If I manage to pull off a victory in the last seconds of the game with a half-court shot, I’ve accomplished a win for my team. Management isn’t just about making sure the strategy is moving according to plan, it’s about pulling off a victory for your company or brand. In order to accomplish your goals, you have to follow through with your promises and stick with the strategy until you can achieve SERPs that reflect positively on your company or brand.

To Cope

When a reputation crisis occurs, will you manage to turn the crisis around? To manage also means to deal with the situation that is presented to you in a way that does not betray defeat or weakness. Emergencies will arise; crises will occur; but if you have the tenacity and confidence to manage your reputation strategy with strength, you’ll come through the other side with an improved strategy and a better understanding of what it means to manage a reputation.

To Control

Lastly, to manage also means to control something. In reputation management, you need to be in control of your company or brand’s online reputation at all times. If you are vigilant, and constantly monitoring the web, you should be ready or any crisis that may arise. That’s what being in control is—having a knowledge of all possible dangers and planning for them in advance so you’re never caught off guard.

Manage Your Reputation

Although “management” can be a dirty word, it doesn’t have to be. If you can take charge of your strategy, follow it through to the end, and be prepared in advance for any threat, you’ll create a solid reputation management strategy that will protect your company or brand from attack. As for protecting yourself from the cannibals, that’s a different story.

Tips for Using PPC as a Reputation Management Strategy

Most people in the world are completely unaware of how search engines work and how it’s possible to use search algorithms to manipulate the results you see on the page. As a result, many SEOs and reputation management professionals are thought of as magicians who use dark sorcery to “trick” Google into doing their bidding. But nothing could be further from the truth. In fact, many people are flummoxed as to how Google makes any money. They don’t sell anything, right?

Well, those in the industry know that besides a handful of premium services, Google makes the vast majority of its money selling advertising. And you can use Google’s ad system to help your online reputation, just like you can use any other tactic to mold a results page that is optimal for the reputation of your company.

PPC (or pay-per-click) advertising are the ads that run at the top and sides of a Google search page. They don’t take up a spot in the results, but they do push the “natural” results lower on the page, taking up screen real estate. And many users can’t tell the difference between the paid and non-paid results on a serach—which is one of the reasons these ads work so well.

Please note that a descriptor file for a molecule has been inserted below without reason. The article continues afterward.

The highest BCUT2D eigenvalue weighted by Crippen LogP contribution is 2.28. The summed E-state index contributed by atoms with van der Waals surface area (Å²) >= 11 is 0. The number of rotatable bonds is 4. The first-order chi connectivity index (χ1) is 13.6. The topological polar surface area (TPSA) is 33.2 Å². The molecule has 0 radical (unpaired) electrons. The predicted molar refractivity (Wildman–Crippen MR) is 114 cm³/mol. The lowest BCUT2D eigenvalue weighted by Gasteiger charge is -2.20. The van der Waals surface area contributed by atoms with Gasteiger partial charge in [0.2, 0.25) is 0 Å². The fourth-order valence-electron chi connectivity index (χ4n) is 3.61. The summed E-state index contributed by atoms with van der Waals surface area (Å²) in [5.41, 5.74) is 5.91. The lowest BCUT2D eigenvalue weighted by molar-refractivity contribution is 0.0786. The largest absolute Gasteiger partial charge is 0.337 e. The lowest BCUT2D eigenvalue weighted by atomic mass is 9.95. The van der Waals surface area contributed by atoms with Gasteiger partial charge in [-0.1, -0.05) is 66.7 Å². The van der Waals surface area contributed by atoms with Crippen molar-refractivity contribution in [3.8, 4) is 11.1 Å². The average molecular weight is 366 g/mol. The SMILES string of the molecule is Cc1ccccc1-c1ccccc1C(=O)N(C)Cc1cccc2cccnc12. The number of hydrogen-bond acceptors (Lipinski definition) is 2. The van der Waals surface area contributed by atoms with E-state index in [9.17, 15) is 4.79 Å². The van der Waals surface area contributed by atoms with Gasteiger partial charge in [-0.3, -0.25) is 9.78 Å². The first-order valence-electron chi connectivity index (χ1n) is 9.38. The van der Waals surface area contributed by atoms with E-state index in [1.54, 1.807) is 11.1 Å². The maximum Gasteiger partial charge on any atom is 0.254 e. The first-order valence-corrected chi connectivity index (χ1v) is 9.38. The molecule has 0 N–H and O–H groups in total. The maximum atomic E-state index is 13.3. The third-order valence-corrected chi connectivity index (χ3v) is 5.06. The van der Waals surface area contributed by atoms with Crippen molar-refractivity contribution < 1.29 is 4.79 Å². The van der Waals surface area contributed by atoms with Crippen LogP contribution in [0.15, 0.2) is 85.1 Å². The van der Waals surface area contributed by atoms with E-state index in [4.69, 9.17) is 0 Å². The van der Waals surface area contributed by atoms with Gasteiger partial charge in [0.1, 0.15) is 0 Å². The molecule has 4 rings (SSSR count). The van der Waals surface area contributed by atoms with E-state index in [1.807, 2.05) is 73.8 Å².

Google sells these ads on an auction basis. In other words, whoever is willing to pay the most for the ad space gets the best spot on the page. In terms of reputation management, it’s not likely that many other companies will be bidding for space on a search for your company name (however in some industries this is the case), so your PPC rates should be fairly small. Perhaps as little as a few cents per click.

If you feel that it might be worth it to buy ads on a search for your company name and take up some extra page real estate, here are a few tips you’ll need to keep in mind to save money on your campaign:

1) Use the ad scheduler to limit your ads to peak search hours

When you buy ads from Google, you have the opportunity to use the ad scheduler to specify the times of the day you want your ads to run. Running your ads 24 hours a day is a good way to catch everyone who searches for your company names, but it could cost you a lot of money. Instead, use your Google analytics tools to find out what days of the week and what times of the day are most ideal for capturing the maximum amount of people with your ad. Then schedule your ad to run during those times, saving you money and giving you the most benefit at the same time.

2) Use “standard” delivery method

On the other hand, if you are on a budget and can only devote a small amount of money to PPC, you may opt to limit placement of your ads to the amount you can pay each day. If this is the case, you’ll be offered two options when buying ads: standard delivery or accelerated delivery.

With standard, your ads will be evenly spaced out through the day. With accelerated delivery, your ad will run on every search possible until you run out of budget. In some cases this means that your ad will appear in searches for your company name only in the morning—leaving the afternoon wide open.